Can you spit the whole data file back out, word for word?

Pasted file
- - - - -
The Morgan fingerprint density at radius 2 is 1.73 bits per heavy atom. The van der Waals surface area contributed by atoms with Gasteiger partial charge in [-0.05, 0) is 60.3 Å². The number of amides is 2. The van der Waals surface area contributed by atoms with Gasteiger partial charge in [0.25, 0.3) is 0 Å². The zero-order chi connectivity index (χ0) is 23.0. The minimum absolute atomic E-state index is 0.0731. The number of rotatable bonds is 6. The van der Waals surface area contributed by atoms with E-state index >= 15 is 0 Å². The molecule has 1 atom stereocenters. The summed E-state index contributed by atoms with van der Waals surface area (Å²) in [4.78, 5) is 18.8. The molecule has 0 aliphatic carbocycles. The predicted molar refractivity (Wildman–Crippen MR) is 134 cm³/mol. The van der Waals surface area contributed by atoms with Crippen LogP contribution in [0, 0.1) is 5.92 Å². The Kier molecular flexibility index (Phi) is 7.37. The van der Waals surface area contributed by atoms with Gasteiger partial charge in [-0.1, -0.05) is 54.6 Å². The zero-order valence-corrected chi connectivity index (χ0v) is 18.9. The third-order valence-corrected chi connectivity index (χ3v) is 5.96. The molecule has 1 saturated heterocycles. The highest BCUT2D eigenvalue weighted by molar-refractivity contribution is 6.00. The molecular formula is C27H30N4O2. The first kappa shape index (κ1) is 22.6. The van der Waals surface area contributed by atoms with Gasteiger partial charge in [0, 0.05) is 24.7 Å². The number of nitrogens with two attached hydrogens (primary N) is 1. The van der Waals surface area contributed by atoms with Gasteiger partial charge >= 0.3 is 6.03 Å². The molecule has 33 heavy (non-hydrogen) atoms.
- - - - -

The Morgan fingerprint density at radius 2 is 1.73 bits per heavy atom. The van der Waals surface area contributed by atoms with Gasteiger partial charge in [-0.05, 0) is 60.3 Å². The number of amides is 2. The van der Waals surface area contributed by atoms with Gasteiger partial charge in [0.25, 0.3) is 0 Å². The zero-order chi connectivity index (χ0) is 23.0. The minimum absolute atomic E-state index is 0.0731. The number of rotatable bonds is 6. The van der Waals surface area contributed by atoms with E-state index >= 15 is 0 Å². The molecule has 1 atom stereocenters. The summed E-state index contributed by atoms with van der Waals surface area (Å²) in [4.78, 5) is 18.8. The molecule has 0 aliphatic carbocycles. The predicted molar refractivity (Wildman–Crippen MR) is 134 cm³/mol. The van der Waals surface area contributed by atoms with Crippen LogP contribution in [0, 0.1) is 5.92 Å². The Kier molecular flexibility index (Phi) is 7.37. The van der Waals surface area contributed by atoms with Gasteiger partial charge in [-0.1, -0.05) is 54.6 Å². The zero-order valence-corrected chi connectivity index (χ0v) is 18.9. The third-order valence-corrected chi connectivity index (χ3v) is 5.96. The molecule has 1 saturated heterocycles. The highest BCUT2D eigenvalue weighted by molar-refractivity contribution is 6.00. The molecular formula is C27H30N4O2. The first kappa shape index (κ1) is 22.6. The van der Waals surface area contributed by atoms with Gasteiger partial charge in [0, 0.05) is 24.7 Å². The number of nitrogens with two attached hydrogens (primary N) is 1. The van der Waals surface area contributed by atoms with Gasteiger partial charge >= 0.3 is 6.03 Å². The molecule has 33 heavy (non-hydrogen) atoms.